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By Howard Wheeldon, FRAeS, Wheeldon Strategic Advisory Ltd.

20 Aug 13. Two specific issues will be covered in this short paper in response to recent events. The first will briefly touch on the proposed sale of historic MoD property assets and the second will comment on a report published in the ‘Mail on Sunday’ that having spent £70m in redundancy payments to get rid of civil service staff at its Abbey Wood procurement headquarter the MOD is now spending as much as £40m to persuade many of them to come back!

Still not content with the ‘slash and burn’ tactics that by 2015 will have seen real UK military equipment and manpower capability cut by around a third whilst leaving the mission unchanged in a last desperate quest to raise funds our MoD masters have finally apparently decided that the old ‘War Office’ building should be put up for sale along with that of the former Brompton Road underground station which, having closed in 1935, was later commandeered by War Department and is still in use today including use as a base for 46F (Kensington) Squadron Air Cadets.

Figures banded around over the weekend suggest that the vast but beautifully designed century old War Office building in Whitehall with its two miles of internal corridors and one thousand rooms will probably raise £100m for Secretary of State Philip Hammond’s coffers and that the Brompton Tube Station site which is close to Brompton Oratory will likely raise at least £10m.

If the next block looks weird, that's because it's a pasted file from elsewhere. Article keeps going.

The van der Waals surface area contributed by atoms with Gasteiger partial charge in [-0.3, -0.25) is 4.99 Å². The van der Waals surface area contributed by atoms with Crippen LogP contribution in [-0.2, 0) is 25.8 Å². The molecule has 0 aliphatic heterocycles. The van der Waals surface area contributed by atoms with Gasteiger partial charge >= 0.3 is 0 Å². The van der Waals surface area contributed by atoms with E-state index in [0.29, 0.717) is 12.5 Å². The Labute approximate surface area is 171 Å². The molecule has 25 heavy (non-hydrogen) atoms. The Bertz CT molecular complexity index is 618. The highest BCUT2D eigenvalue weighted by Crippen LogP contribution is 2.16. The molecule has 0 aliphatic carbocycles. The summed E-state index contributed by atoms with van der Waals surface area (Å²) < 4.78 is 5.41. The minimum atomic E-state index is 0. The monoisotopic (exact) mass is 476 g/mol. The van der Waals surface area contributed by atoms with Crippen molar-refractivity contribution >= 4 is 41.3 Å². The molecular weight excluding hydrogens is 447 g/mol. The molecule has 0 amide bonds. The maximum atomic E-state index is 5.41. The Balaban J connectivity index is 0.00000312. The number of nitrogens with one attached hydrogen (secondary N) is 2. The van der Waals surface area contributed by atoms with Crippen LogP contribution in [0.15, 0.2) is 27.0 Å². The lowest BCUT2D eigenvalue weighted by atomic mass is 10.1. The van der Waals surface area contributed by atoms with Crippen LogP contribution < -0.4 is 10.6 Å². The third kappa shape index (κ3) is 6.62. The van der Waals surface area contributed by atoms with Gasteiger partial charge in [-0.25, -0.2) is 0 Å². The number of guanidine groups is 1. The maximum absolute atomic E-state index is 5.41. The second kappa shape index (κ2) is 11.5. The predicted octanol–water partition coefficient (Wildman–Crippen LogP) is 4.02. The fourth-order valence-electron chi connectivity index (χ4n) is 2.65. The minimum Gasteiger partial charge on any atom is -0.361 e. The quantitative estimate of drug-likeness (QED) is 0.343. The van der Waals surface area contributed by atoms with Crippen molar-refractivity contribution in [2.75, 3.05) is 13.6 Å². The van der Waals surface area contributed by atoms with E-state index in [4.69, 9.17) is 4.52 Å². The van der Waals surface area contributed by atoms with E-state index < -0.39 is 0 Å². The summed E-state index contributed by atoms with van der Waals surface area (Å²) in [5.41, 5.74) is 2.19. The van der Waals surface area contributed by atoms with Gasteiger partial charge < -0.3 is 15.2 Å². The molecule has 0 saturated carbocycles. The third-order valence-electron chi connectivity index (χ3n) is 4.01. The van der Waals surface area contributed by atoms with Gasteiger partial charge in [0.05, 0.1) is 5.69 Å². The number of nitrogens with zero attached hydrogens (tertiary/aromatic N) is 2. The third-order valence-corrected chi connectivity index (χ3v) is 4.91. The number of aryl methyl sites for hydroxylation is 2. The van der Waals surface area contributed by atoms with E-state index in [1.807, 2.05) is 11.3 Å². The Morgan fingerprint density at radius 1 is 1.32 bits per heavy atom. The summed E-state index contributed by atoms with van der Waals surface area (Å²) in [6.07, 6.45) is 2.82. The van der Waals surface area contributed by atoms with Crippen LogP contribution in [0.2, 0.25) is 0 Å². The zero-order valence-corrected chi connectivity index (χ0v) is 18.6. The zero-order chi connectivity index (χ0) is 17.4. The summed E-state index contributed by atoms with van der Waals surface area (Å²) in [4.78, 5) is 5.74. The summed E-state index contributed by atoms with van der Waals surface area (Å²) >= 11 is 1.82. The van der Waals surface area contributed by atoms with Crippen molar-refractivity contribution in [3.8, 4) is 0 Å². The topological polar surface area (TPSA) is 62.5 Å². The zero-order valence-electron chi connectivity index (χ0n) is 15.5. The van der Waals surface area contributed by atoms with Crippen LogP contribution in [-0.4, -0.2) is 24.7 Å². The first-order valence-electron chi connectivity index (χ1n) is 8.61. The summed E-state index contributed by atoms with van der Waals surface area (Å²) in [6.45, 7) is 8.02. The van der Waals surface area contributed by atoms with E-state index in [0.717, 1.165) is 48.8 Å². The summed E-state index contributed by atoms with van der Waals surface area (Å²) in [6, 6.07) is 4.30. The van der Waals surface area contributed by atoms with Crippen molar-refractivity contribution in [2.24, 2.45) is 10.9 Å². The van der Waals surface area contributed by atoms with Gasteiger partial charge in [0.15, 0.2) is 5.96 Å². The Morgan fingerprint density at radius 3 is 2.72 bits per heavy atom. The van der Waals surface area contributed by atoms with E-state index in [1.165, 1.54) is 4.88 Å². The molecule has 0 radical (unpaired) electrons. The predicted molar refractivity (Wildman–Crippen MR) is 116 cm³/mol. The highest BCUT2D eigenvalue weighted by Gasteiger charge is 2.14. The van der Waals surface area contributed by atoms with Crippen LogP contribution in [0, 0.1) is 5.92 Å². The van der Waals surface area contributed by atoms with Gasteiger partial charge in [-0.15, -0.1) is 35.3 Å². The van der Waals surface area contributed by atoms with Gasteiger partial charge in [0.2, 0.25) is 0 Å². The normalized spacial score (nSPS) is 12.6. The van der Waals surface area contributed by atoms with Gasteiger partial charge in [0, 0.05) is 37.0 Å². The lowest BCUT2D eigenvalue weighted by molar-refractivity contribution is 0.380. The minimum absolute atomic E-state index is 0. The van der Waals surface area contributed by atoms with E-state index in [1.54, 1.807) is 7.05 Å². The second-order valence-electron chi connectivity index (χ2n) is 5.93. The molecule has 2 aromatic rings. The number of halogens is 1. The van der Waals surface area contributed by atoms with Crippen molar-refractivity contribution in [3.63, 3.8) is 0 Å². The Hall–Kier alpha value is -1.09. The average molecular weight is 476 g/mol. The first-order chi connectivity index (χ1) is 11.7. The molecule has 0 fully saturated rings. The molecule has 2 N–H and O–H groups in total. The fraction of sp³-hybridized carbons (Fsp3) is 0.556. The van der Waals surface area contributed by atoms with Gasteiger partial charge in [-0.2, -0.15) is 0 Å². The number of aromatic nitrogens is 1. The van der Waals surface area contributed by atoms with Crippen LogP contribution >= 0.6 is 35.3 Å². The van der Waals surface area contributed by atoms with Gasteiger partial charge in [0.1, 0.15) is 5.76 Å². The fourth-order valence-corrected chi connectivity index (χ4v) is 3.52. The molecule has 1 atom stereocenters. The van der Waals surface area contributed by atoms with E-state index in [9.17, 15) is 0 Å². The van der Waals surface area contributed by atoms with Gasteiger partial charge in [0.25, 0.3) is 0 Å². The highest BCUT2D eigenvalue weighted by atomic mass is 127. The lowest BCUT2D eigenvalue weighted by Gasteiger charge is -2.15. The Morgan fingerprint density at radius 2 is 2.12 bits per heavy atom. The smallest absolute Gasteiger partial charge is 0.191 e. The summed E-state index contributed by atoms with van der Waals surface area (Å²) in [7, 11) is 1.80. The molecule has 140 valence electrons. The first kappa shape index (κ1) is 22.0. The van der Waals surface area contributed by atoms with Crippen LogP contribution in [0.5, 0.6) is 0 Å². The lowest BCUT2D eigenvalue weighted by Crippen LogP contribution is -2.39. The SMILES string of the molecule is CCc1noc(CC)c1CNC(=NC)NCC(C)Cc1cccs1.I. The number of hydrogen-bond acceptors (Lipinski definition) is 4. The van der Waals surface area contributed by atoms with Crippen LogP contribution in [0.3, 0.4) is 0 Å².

Not for nothing does Mr. Hammond have the nickname of ‘Forensic Phil’ and one may be entitled to wonder what further depths he might yet stoop too in the quest to undermine the UK defence portfolio and other crucial military assets. Perhaps the old Admiralty building located across the road from the War Office in Whitehall with its fine dining room and first floor flat that was until recent times used by the Secretary of State for Defence might be next on the fire sale list? I can have no idea on what future plans are but whilst I am content that Mr. Hammond should lose the former War Office building from the defence portfolio I dislike the thought that yet another big piece of Whitehall is to be sold off by the state into private hands.

I assume and certainly hope that the War Office building is listed meaning that whoever acquires this of national history next year will be limited in the amount of internal building destruction that they can do. And what will the money raised from these various sales likely be used for? I fear that rather than being used to acquire defence equipment or into much needed research and development spend the money eventually raised will most likely go straight into the hands of the Treasury in the certain hope that this will at some point further Mr. Hammond’s own political career.

I am not in the habit taking pot shots at individuals particularly those in defence. Neither do I have any real or particular problem that property assets owned by the Ministry of Defence and that have become redundant and surplus to requirements being sold off provided always that there is no longer a real or projected future need for them.
With SDSR 2015 now less than two years away we can be in little doubt that in the quest for more capability cuts this will provide scope for a further reduction in the number of military bases, land and buildings.
No doubt just as Mr. Hammond does I also hate to see unused assets being retained and money being wasted and thrown down the drain which is why when I saw a report in the Mail on Sunday that the MoD has/will spend “£40 million rehiring an army of civil servants just months after it made 2,300 staff at the Defence Equipment and Supply (DE&S) procurement operation site at Abbey Wood Bristol redundant at a cost of £70 million I am bound to think that something has gone very badly wrong. Many of those that departed Abbey Wood are reported by the paper to have walked away with redundancy p

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